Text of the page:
Research Papers

The Whole Annulus Computations of Particulate Flow and Erosion in an Axial Fan

[+] Author and Article Information
Joan Boulanger

Gas Turbine Laboratory,
Institute for Aerospace Research,
National Research Council Canada (NRC),
Ottawa, Ontario, Canada K1A 0R6

1Corresponding author.

2Currently at: Bombardier Aerospace, St-Laurent, Quebec, Canada H4S 2A9.

Contributed by the International Gas Turbine Institute (IGTI) of ASME for publication in the JOURNAL OF TURBOMACHINERY. Manuscript received August 6, 2011; final manuscript received September 4, 2011; published online October 31, 2012. Editor: David Wisler.

J. Turbomach 135(1), 011040 (Oct 31, 2012) (8 pages) Paper No: TURBO-11-1177; doi: 10.1115/1.4006564 History: Received August 06, 2011; Revised September 04, 2011

Gas turbine engines operating in a hostile environment, polluted with sand or dust particles, are susceptible to erosion damage, mostly at the front axial fans and compressors. Accurately predicting the erosion pattern and rate due to sand ingestion is one of the major challenges faced by the transportation and power industries. Maintenance costs are scrutinized and intensive research efforts are currently deployed in predictive life assessment tools to minimize the overhaul down time. The conventional prediction methods were usually based on steady-state simulations of gas-phase flows through a single blade passage per blade row to reduce the computational cost. However, the multistage turbomachinery flows are intrinsically subject to unsteadiness, especially due to stator-rotor interactions, which may affect sand particle trajectories even if a one-way coupling method is considered. Furthermore, an unsteady stator-rotor interaction requires a whole-annulus model at great computational cost to avoid simplifications of the geometries or flow physics. To study the effects of the stator-rotor interaction on sand particle trajectories and erosion, an axial fan with inlet guide vanes is investigated, based on the whole annulus computations of both steady and unsteady gas-phase flows, each of which is then followed by a Lagrangian particle tracking step. A numerical algorithm for tracking particles driven by the unsteady gas-phase flow is presented. The comparison of the numerical predictions with the experimental data confirms the validity and necessity of the unsteady computational fluid dynamics (CFD) model in providing adequate predictions of sand erosion in the axial fan.

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Fig. 3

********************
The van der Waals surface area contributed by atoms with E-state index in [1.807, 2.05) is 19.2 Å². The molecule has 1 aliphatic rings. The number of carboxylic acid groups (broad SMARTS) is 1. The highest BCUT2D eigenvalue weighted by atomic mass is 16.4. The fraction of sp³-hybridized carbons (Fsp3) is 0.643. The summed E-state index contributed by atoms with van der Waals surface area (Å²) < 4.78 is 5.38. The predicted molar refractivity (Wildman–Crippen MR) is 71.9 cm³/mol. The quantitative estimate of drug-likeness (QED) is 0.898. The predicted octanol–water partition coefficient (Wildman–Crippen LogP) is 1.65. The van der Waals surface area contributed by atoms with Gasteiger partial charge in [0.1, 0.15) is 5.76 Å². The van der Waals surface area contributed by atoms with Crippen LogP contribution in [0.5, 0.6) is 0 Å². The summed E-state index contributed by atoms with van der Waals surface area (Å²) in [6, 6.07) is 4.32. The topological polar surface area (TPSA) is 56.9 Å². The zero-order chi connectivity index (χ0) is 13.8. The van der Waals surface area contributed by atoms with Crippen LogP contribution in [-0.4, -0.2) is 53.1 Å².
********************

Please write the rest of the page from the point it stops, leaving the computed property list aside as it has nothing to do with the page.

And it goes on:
Penetration-rate contours and particle trajectories in the elbow (with the erosion model of Ahlert [28] and the rebound model of Forder et al. [26])

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Fig. 4

The axial fan unit from Cranfield University: (a) configuration and surface mesh, and (b) unstructured mesh around the blades and at the interface (mesh size: 2.809 M cells)

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Fig. 1

Comparison of the predicted penetration rate with the data of Eyler [16] (all predictions use the same erosion model from Ahlert [28] but different rebound correlations)

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Fig. 2

Comparison of the predicted penetration rate with the data of Eyler [16] (both predictions use the rebound correlation from Forder et al. [26])

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Fig. 5

Comparison of the performance map for the axial fan stage at a rotational speed of 11,300 rpm

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Fig. 6

Computing history of the mass flow rate: (a) averaged mass flow rate versus rotational periods, and (b) instantaneous mass flow rate for the last two periods

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Fig. 7

FFT spectrum of the unsteady mass flow rate at the sliding mesh interface

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Fig. 8

Instantaneous turbulent viscosity contours at the mid-span: (a) t = t0, and (b) t = t0 + Tr/32

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Fig. 9

The computed average erosion rates on the rotor and the IGV blades versus the numbers of computed particles (mid concentration)

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Fig. 10

Tip clearance increase with running time: (a) unsteady model, and (b) steady model

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Fig. 11

Tip chord reduction with running time: (a) unsteady model, and (b) steady model

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Fig. 12

Comparison of the erosion pattern on the rotor blades: (a) photograph of the erosion by experiment [1], and (b) erosion rate predicted with the unsteady model (high concentration)

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Fig. 13

Particle trajectories in the absolute frame of reference at the mid concentration with the unsteady model (the casing wall is removed for clarity)

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Fig. 14

A particle path-line to demonstrate the particle impingement onto the casing and rotor pressure surface, with the unsteady model (impingement points are denoted by black spots)




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